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What’s In and What’s Out in a Background Check?

Background reports can range from a verification of an applicant’s Social Security number to a detailed account of the potential employee’s history and acquaintances. In fact, a Vault.com survey found that 44% of employers use social networking sites, such as Facebook and MySpace, to obtain information about job applicants, while 39% have searched such sites for information about current employees.

The federal Fair Credit Reporting Act (FCRA) sets national standards for employment screening, yet it applies only to background checks performed by an outside company, called a “consumer reporting agency.” It does not apply to employer in-house background checks. The FCRA says the following cannot be reported for jobs with an annual salary of less than $75,000:

  • bankruptcies after 10 years
  • civil suits, civil judgments, and records of arrest, from date of entry, after seven years
  • paid tax liens after seven years
  • accounts placed for collection after seven years
  • any other negative information (except criminal convictions) after seven years

To learn about employment laws in your state, search the Internet for “employment inquiries” followed by the name of your state. State and local equal employment opportunity agencies, along with federal EEO field offices, may also be located through the US Equal Employment Opportunity Commission Web site.

What can my former employer say about me?

Often a potential employer will contact an applicant’s past employers. A former boss can say anything [truthful] about your performance. However, most employers have a policy to only confirm dates of employment, final salary, and other limited information. In many states, employees have a right to review their own personnel files and make copies of documents they have signed.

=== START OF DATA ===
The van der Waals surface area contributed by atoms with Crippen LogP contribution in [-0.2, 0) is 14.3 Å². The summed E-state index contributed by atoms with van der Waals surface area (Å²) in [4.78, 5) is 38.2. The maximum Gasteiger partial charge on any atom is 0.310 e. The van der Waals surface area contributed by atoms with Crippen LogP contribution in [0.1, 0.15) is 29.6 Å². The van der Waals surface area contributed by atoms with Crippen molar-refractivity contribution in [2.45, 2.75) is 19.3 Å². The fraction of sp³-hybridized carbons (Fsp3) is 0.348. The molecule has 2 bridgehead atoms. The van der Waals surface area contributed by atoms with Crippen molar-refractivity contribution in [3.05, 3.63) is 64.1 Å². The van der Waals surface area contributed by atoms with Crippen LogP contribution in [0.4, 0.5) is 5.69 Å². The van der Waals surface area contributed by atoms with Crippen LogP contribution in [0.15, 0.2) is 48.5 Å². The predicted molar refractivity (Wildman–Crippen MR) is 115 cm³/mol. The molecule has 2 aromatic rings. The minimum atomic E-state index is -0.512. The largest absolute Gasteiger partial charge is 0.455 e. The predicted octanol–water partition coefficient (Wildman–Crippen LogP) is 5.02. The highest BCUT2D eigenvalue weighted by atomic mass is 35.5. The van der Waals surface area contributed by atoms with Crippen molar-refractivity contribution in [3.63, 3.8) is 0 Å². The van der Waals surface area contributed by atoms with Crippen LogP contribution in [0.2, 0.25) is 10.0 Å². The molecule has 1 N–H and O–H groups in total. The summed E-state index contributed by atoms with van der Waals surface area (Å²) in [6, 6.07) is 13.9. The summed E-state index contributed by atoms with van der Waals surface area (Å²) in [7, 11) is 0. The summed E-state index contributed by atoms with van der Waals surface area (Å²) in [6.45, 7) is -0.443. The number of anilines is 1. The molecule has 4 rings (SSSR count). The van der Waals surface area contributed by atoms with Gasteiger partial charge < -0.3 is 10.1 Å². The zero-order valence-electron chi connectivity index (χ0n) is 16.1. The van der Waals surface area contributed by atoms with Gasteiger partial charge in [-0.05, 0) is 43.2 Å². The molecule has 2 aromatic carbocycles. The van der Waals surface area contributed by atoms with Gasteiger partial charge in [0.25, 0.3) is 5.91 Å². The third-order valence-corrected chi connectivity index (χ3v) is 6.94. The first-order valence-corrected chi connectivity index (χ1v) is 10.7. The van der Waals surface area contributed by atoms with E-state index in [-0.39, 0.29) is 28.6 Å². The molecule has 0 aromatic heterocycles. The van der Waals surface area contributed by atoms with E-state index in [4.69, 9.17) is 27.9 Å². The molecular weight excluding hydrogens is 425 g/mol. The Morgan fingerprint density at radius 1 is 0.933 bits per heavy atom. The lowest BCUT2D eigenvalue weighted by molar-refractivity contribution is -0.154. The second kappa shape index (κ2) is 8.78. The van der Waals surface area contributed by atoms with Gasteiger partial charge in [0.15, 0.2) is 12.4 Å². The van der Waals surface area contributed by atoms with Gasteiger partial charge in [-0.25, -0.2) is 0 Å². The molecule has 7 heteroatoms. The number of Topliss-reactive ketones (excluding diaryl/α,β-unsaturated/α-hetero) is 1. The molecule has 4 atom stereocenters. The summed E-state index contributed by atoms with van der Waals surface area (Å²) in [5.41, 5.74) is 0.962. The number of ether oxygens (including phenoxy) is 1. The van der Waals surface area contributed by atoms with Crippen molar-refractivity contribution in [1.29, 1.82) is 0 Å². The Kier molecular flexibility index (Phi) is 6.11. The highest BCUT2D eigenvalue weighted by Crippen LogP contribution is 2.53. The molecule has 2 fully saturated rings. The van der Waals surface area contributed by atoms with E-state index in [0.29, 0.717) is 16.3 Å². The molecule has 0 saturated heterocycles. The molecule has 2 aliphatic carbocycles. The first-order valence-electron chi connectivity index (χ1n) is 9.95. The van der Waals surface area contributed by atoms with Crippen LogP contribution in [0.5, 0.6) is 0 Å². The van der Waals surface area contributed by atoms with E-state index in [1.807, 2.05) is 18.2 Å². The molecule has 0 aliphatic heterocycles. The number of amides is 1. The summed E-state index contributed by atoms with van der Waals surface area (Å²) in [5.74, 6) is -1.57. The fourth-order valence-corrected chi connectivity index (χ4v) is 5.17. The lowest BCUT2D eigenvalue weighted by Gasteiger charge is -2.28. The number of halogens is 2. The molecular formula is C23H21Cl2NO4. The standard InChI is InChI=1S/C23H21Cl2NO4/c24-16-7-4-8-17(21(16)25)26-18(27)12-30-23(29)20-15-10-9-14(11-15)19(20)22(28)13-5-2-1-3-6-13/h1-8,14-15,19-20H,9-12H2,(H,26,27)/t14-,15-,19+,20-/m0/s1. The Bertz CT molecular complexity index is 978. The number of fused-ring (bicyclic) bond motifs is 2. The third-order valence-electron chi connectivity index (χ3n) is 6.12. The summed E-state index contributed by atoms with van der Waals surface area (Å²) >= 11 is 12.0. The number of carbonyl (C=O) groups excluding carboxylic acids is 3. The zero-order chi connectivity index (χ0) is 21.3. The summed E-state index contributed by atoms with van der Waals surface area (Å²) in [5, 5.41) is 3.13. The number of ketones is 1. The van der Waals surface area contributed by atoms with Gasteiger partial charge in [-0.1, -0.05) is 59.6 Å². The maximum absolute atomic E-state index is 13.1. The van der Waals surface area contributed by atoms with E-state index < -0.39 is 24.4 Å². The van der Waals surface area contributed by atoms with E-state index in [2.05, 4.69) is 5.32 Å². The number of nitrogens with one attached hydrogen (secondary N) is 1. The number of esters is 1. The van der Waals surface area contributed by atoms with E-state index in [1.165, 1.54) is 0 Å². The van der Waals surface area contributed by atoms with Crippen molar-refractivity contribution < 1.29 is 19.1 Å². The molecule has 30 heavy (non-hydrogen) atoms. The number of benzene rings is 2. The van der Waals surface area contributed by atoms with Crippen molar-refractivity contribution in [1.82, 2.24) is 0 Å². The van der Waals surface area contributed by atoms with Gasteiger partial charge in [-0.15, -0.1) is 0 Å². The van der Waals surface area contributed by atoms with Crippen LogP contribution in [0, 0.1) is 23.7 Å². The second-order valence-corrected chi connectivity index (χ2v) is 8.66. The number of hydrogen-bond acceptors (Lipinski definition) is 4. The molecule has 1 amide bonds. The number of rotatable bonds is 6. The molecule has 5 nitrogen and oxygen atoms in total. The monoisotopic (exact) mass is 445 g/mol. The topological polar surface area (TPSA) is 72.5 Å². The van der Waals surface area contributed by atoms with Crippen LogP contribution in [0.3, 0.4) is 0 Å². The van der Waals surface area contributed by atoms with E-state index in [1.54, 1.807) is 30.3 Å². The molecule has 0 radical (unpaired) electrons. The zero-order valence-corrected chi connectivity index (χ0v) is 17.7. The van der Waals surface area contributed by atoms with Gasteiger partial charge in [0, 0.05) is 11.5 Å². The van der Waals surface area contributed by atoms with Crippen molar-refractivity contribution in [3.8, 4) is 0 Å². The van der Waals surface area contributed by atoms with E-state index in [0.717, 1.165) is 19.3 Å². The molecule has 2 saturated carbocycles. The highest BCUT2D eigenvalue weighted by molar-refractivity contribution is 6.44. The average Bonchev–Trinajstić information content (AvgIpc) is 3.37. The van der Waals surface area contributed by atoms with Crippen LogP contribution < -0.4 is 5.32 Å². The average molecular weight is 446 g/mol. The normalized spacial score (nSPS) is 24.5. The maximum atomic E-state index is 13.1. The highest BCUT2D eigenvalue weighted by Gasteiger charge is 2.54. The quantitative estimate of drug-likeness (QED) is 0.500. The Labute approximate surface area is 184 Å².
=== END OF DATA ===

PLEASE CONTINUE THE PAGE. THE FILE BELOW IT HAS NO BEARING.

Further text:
You have the right to know when a background check is requested.

Amendments to the FCRA, in effect September 30, 1997, increase the disclosure and consent requirements of employers who use “consumer reports.” Such reports might consist only of a credit check, while more extensive reports might include criminal histories, driving records, even interviews with neighbors, friends, and associates.

Background Checks and Your Credit Report

An employment background check often includes a copy of your credit report. The three major credit reporting agencies (Experian, TransUnion, and Equifax) provide a modified version of the credit report called an “employment report,” which includes information about your credit-payment history and other credit habits from which current or potential employers might draw conclusions about you.

Can an employer hold the fact that I never use credit against me?

In a word, “Yes.” The employer might be looking for someone who has an established record of paying bills on time. The FCRA says only that certain things like negative information more than seven years old cannot be considered. However, if a lack of credit information results in you not getting the job, the employer has to give you an adverse notice decision.

This wraps up my discussion of Background Checks. I hope you have found it helpful, or at least interesting. Either way, next time I blog, it will be on a new topic! Now I ask you, can life get any more exciting?

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